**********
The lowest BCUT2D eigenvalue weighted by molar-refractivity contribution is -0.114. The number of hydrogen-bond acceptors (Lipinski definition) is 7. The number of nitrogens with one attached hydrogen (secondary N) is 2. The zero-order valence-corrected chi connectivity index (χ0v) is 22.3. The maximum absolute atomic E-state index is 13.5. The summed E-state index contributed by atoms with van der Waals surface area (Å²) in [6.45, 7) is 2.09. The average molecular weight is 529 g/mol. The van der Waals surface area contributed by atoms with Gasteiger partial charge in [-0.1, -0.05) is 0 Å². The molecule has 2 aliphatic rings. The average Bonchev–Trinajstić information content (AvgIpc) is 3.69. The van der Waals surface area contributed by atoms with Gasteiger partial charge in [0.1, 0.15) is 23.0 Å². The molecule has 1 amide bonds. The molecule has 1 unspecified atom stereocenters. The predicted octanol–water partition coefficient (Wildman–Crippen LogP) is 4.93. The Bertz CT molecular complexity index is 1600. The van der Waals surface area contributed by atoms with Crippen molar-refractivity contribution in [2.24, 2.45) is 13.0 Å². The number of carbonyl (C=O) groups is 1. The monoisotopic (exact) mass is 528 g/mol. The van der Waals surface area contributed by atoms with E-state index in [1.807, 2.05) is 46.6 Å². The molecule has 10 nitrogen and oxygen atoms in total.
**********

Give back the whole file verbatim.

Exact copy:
The lowest BCUT2D eigenvalue weighted by molar-refractivity contribution is -0.114. The number of hydrogen-bond acceptors (Lipinski definition) is 7. The number of nitrogens with one attached hydrogen (secondary N) is 2. The zero-order valence-corrected chi connectivity index (χ0v) is 22.3. The maximum absolute atomic E-state index is 13.5. The summed E-state index contributed by atoms with van der Waals surface area (Å²) in [6.45, 7) is 2.09. The average molecular weight is 529 g/mol. The van der Waals surface area contributed by atoms with Gasteiger partial charge in [-0.1, -0.05) is 0 Å². The molecule has 2 aliphatic rings. The average Bonchev–Trinajstić information content (AvgIpc) is 3.69. The van der Waals surface area contributed by atoms with Gasteiger partial charge in [0.1, 0.15) is 23.0 Å². The molecule has 1 amide bonds. The molecule has 1 unspecified atom stereocenters. The predicted octanol–water partition coefficient (Wildman–Crippen LogP) is 4.93. The Bertz CT molecular complexity index is 1600. The van der Waals surface area contributed by atoms with Crippen molar-refractivity contribution in [2.24, 2.45) is 13.0 Å². The number of carbonyl (C=O) groups is 1. The monoisotopic (exact) mass is 528 g/mol. The van der Waals surface area contributed by atoms with E-state index in [1.807, 2.05) is 46.6 Å². The molecule has 10 nitrogen and oxygen atoms in total.